Save Money Today on Your Student Loans
Banking on the Public Service Loan Forgiveness program? It has been considered one of best chances for a college graduate to get their debt cancelled. But newly released data suggests it's far from a shoe-in. Apparently, 99% of applicants to this government program have been rejected.
So if you're hoping to get your loan discharged, you may want to keep your options open to other possibilities. That's where state programs come in.
If you live in Indiana, you may qualify for a student loan forgiveness program just for people who live in your state: the Richard M. Givan Loan Repayment Assistance Program Scholarship.
This program is designed to encourage lawyers to work with nonprofits that serve low-income clients. How it works: Attorneys at these organizations are offered forgivable student loans. This removes the barrier to accepting a job that may not come with the salary necessary to pay back law school loans.
The option to defer federal student loans may feel like a safety net — even if you've never done it, you like the idea that you could if you needed to. Maybe that notion has even stopped you from refinancing to a lower interest rate with a private lender. That means you mean be paying more than you need to for a benefit that you may or may not use.
So can you defer private student loans if you decide to refinance? The short answer: No, you can't defer private student loans in the traditional sense. But the long answer is much more nuanced. Many private lenders offer some form of assistance if you experience an economic hardship.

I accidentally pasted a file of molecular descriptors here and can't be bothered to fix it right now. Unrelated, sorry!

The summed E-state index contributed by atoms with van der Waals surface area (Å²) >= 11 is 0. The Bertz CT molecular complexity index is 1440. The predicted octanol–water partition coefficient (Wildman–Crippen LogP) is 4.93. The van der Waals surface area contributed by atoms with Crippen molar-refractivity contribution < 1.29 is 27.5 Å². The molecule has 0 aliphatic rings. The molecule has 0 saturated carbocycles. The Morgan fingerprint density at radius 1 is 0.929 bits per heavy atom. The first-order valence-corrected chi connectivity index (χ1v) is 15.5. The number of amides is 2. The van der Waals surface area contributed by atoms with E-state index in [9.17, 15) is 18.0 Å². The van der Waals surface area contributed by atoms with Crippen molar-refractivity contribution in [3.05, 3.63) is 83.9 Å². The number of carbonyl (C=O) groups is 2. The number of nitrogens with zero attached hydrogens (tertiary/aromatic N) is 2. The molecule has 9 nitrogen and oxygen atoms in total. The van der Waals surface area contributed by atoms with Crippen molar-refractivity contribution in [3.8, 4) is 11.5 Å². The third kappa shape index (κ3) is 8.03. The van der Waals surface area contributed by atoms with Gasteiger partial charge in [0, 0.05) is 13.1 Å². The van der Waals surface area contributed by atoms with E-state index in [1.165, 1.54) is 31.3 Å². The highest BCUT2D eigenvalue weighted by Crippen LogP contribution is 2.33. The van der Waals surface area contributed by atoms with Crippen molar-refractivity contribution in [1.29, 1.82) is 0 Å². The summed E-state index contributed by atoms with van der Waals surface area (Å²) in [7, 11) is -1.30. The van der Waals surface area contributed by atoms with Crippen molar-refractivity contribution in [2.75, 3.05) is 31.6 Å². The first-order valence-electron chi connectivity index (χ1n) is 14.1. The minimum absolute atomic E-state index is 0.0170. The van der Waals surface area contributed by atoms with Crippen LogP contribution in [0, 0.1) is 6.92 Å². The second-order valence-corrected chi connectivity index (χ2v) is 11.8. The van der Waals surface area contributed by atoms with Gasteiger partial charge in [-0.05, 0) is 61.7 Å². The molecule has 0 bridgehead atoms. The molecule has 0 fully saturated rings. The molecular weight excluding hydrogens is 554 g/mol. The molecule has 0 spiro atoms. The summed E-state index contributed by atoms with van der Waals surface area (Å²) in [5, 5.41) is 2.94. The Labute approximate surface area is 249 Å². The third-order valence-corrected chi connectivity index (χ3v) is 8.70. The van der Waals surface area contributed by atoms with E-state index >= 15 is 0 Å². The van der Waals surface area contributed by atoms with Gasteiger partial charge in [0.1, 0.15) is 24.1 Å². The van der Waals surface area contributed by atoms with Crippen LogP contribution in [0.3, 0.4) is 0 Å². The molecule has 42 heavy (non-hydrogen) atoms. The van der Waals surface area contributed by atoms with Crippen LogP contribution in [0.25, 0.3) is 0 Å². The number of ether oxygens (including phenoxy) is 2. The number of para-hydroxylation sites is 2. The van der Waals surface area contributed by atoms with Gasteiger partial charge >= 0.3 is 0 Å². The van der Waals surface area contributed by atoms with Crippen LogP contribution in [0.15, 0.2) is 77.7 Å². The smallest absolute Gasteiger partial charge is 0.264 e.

Student loan debt is higher than ever, and the burden on new college graduates can be severe. In fact, research shows that it will take most graduates nearly 20 years to pay off their loans.
If you’re a healthcare professional in Arizona, you might be able to qualify for student loan forgiveness through the Arizona Student Loan Repayment Program (SLRP). The program is designed to encourage healthcare professionals to work in underserved areas of the state.
Think you might qualify to get your federal student loans forgiven under the Public Service Loan Forgiveness (PSLF) program? Here’s a step-by-step on how to qualify—and how to get your loans forgiven.
If you're struggling with student loans, you’re not alone. On average, graduates leave school with $37,172 in education debt. Worse, it takes most people nearly 20 years to pay off the loans in full.
If you’ve decided to tackle your debt by refinancing your student loans, going through a credit union instead of a traditional bank can be a smart choice that can save you money. Even better: There's a new, innovative lending platform that can make finding the best deal a whole lot easier. Let's talk about how to find a loan through LendKey.